Surgery Aids Emphysema Patients : Medicine: Volume reduction removes 20% of diseased lungs in severe cases. It's not a cure, but it can make some transplant operations unnecessary, proponents say.

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Lynn Marantz suffered so much from emphysema she couldn't even walk and talk at the same time.

"It's a horrible life," she said. "The worst part was that I couldn't laugh."

That was until the 43-year-old Chicago woman underwent an operation called volume reduction that removes from 20% to 30% of the diseased lungs of sufferers of severe emphysema and improves their ability to breathe.

The procedure was developed by Dr. Joel Cooper, professor of cardiothoracic surgery at the Washington University School of Medicine. Cooper, who pioneered lung transplant operations, says volume reduction could make some of those surgeries unnecessary.

"If you've never had the disease, you can't imagine how it feels," said Marantz, who recently was back at Barnes Hospital for a checkup a year after undergoing the operation.

"Now I laugh at the slightest excuse," she said shortly after a brisk walk on a treadmill. "I'm enjoying just being alive. That's not a small thing."

People who undergo the operation have an average improvement in their lung function of 70% to 90%, Cooper said. That's a sharp improvement in the quality of life for the majority of the 20 patients who've had the operation in the last 15 months, he said.

Cooper presented the results of his research recently in New York during the annual meeting of the American Assn. of Thoracic Surgery.

Other doctors say the procedure is so new they have yet to see much data on it. But they like what they have seen.

"The results of (Cooper's) research . . . are surprisingly promising," said Dr. Norman Edelman, consultant for scientific affairs for the American Lung Assn. and a professor at Robert Wood Johnson Medical School in New Brunswick, N.J.

Cooper says many people now on waiting lists for lung transplants have emphysema, a severely debilitating, progressive disease that afflicts an estimated 1.65 million Americans. It's caused primarily by smoking, but there are an estimated 70,000 to 100,000 cases in the United States in which it was caused by an inherited protein deficiency.

Emphysema sufferers have to struggle for every breath and eventually must depend on supplemental oxygen until even that isn't enough to keep them alive.

Like a blown-up balloon, healthy lungs shrink to normal size when air is let out of them. Emphysema robs the air sacs in the lungs of their elasticity, which keeps them from deflating and causes other damage. As time goes on, sufferers must take deeper and deeper breaths to get even a little fresh air into the functioning part of their lungs.

This causes the lungs to grow and enlarges the chest cavity. The ribs are spread apart, and the diaphragm, which is important to normal breathing, becomes flattened into the bottom of the chest cavity.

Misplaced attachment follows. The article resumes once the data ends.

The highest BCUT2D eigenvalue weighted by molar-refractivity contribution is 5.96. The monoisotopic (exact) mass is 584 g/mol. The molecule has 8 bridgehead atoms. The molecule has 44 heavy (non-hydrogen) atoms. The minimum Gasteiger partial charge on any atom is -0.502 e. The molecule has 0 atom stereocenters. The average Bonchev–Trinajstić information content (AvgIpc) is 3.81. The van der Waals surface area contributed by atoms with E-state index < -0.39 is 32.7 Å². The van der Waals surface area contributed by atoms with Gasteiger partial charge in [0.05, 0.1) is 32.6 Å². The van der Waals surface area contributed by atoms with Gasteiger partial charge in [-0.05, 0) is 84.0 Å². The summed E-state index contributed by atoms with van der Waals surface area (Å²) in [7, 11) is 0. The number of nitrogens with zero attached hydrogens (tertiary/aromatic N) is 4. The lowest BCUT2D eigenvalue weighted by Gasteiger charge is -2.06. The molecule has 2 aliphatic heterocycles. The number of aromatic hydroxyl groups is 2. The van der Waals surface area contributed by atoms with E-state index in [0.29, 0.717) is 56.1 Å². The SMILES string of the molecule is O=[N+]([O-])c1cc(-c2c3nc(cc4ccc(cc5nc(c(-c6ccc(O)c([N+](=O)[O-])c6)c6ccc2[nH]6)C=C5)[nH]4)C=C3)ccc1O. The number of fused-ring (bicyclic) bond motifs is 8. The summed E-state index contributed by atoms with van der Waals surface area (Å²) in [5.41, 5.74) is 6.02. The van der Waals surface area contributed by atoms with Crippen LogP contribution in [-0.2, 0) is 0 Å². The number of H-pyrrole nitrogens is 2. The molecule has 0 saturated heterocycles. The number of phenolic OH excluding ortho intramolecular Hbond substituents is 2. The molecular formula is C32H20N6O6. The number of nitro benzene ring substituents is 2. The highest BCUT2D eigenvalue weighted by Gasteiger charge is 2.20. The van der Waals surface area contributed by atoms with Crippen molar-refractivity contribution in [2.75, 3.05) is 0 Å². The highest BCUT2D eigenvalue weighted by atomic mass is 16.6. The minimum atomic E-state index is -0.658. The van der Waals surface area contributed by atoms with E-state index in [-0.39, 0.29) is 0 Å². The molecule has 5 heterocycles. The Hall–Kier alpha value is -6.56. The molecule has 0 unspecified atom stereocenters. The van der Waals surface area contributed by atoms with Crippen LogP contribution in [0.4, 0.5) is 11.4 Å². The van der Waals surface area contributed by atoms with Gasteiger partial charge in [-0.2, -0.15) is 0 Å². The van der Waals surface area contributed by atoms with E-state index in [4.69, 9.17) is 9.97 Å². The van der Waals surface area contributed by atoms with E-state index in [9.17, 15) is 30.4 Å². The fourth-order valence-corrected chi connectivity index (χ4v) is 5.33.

"I'll tell you how it feels," Marantz said. "Take a deep breath and hold it. Then, when you need to take another breath, don't breathe out, but try to take more air in.

"Terrible, isn't it? That's how I used to have to fight for every breath I took."

Cooper, who performed the first successful single lung transplant in 1983, said his experience in transplants led to the new procedure.

"Volume reduction is not a new concept," he said. "But when it was first proposed 35 years ago by Dr. Otto Brantigan, it was considered a crazy notion."

Brantigan, a surgeon with the University of Maryland and Baltimore City Hospital, performed a number of similar operations with at least some success. But the early mortality rate of 16% overshadowed any gains and the procedure never gained widespread acceptance.

But technology and techniques have changed radically since then, Cooper said, noting that lung transplants once were believed to be impossible too.

"I noticed that immediately after transplant surgery the patient's chest returned to nearly normal size and the diaphragm returned to its normal position," he said. "That made the idea of volume reduction less crazy. Now we know that it's very workable, with the right team and the right techniques."

Volume reduction isn't for everyone, though, Cooper warned.

"To begin with, it's major surgery," he said. "I make the same incision that would be made for open heart surgery so that we can see both lungs. But it can be done safely, and it can be done on people of all ages. Our first 20 patients ranged in age from 39 to 76. All are still living."

So far only two patients have required further surgery to correct minor problems, Cooper said. Hospital stays for the 20 ranged from seven to 48 days, and recent improvements in stapling techniques are making for shorter stays.

Both Cooper and Edelman stress that the final results aren't in on the surgery and that only time will confirm what seems to be a positive step for many patients.

The patients still will have emphysema, and the disease will progress, Cooper said. But the procedure can be used as a "bridge" to buy time for people who eventually need a transplant when a donor becomes available, he said.

It also can be an alternative for many people on the current transplant list, Cooper said. Transplants should be the last resort because of the fear of rejection and the problems the required immunosuppressant drugs can cause, he said.

"The time for a transplant is the day before it's too late," Cooper said.

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